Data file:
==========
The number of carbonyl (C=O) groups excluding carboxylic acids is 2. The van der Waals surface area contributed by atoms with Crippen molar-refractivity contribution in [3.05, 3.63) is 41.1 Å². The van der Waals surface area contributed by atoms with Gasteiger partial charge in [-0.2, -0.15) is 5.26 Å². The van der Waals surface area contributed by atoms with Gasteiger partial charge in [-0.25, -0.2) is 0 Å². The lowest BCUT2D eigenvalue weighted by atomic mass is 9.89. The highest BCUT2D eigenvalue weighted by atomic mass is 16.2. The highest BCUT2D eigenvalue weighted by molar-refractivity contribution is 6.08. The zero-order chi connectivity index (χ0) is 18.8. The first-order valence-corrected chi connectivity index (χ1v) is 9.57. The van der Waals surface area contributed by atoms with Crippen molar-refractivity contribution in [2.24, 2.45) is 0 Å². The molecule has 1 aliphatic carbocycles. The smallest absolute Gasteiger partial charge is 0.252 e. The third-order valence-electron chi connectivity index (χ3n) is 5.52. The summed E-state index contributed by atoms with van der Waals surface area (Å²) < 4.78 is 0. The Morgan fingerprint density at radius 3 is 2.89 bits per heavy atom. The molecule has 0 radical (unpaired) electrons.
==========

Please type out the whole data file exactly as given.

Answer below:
The number of carbonyl (C=O) groups excluding carboxylic acids is 2. The van der Waals surface area contributed by atoms with Crippen molar-refractivity contribution in [3.05, 3.63) is 41.1 Å². The van der Waals surface area contributed by atoms with Gasteiger partial charge in [-0.2, -0.15) is 5.26 Å². The van der Waals surface area contributed by atoms with Gasteiger partial charge in [-0.25, -0.2) is 0 Å². The lowest BCUT2D eigenvalue weighted by atomic mass is 9.89. The highest BCUT2D eigenvalue weighted by atomic mass is 16.2. The highest BCUT2D eigenvalue weighted by molar-refractivity contribution is 6.08. The zero-order chi connectivity index (χ0) is 18.8. The first-order valence-corrected chi connectivity index (χ1v) is 9.57. The van der Waals surface area contributed by atoms with Crippen molar-refractivity contribution in [2.24, 2.45) is 0 Å². The molecule has 1 aliphatic carbocycles. The smallest absolute Gasteiger partial charge is 0.252 e. The third-order valence-electron chi connectivity index (χ3n) is 5.52. The summed E-state index contributed by atoms with van der Waals surface area (Å²) < 4.78 is 0. The Morgan fingerprint density at radius 3 is 2.89 bits per heavy atom. The molecule has 0 radical (unpaired) electrons.